There will be a net gain to both countries with trade because it allows each country to produce from its comparative advantage, which is that good or goods where it is least inefficient.A classic example of comparative advantage: Scotland can produce five bales of wool per acre and only a gallon of bad wine per acre. France can produce ten bales of wool per acre or twenty gallons of good wine. France has the absolute advantage in both products, but it still makes sense for both countries for Scotland to trade wool for French wine. Both will end up with a better total product.
From this concept, economists take a great deal of pleasure. It is simple, obvious, and illustrates that economists are enlightened and the public are Luddites. (See Alan Blinder's treatment.)
In fact, there will be a net gain, but there is a big hole in the "net" when the gain is not shared. The hole in this net is big enough to drive one-third of American manufacturing through, and tens of millions of Latinos back the other way.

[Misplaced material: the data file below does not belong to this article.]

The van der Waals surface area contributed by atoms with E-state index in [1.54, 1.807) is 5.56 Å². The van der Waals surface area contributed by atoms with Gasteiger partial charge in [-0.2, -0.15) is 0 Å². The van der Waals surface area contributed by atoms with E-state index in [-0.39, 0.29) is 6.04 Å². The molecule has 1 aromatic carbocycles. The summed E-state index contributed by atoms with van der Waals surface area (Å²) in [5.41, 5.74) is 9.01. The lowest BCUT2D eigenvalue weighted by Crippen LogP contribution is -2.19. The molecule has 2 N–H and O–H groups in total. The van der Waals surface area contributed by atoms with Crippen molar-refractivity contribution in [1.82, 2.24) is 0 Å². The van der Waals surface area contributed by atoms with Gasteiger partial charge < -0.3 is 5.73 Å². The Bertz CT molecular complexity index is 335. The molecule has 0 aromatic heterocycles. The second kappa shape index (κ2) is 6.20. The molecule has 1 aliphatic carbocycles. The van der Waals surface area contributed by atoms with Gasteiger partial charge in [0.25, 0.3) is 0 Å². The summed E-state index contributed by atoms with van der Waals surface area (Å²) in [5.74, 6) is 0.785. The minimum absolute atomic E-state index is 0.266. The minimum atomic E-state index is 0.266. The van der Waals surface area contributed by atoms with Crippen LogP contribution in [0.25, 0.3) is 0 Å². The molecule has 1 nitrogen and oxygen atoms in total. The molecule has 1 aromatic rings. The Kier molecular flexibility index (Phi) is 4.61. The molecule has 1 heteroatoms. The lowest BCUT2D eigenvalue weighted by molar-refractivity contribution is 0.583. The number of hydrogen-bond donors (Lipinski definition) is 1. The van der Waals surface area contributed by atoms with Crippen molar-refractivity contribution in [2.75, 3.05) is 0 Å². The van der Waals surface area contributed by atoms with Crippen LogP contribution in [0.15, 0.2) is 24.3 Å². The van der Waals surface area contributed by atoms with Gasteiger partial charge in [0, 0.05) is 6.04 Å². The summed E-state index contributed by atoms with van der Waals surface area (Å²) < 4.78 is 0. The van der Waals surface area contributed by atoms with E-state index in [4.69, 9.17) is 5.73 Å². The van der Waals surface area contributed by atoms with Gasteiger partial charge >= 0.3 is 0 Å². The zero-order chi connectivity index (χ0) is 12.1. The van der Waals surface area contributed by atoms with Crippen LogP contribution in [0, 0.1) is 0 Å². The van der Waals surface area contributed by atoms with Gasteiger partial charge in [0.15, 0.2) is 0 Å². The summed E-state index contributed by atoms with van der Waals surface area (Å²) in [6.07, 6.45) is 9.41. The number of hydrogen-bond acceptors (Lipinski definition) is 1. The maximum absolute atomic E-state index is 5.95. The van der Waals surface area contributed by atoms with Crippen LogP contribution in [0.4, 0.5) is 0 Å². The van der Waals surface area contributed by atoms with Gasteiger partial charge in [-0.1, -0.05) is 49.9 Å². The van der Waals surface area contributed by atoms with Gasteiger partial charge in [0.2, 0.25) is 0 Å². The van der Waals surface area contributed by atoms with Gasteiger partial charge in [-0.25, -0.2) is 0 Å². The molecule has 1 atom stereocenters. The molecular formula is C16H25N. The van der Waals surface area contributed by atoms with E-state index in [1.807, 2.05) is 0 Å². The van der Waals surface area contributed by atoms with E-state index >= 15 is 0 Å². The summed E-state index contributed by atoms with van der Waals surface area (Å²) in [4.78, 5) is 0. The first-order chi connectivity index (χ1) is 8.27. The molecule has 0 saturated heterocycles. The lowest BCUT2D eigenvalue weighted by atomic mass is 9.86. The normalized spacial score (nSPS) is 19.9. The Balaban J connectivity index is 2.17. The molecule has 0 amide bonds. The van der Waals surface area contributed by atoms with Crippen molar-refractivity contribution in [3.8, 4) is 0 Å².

The experience of trade is different than this economist's dream of stylized facts and frictionless perfection. To say trade is a net benefit, is similar to saying there is enough food on the planet to feed everyone and enough money to provide clean water and health care and then walking away as if everything is fine. The market does not distribute according to need, but according to the power of its participants. And those who bear a great deal of the costs of free trade are often not among the powerful.
We've put up the whole story at the web site.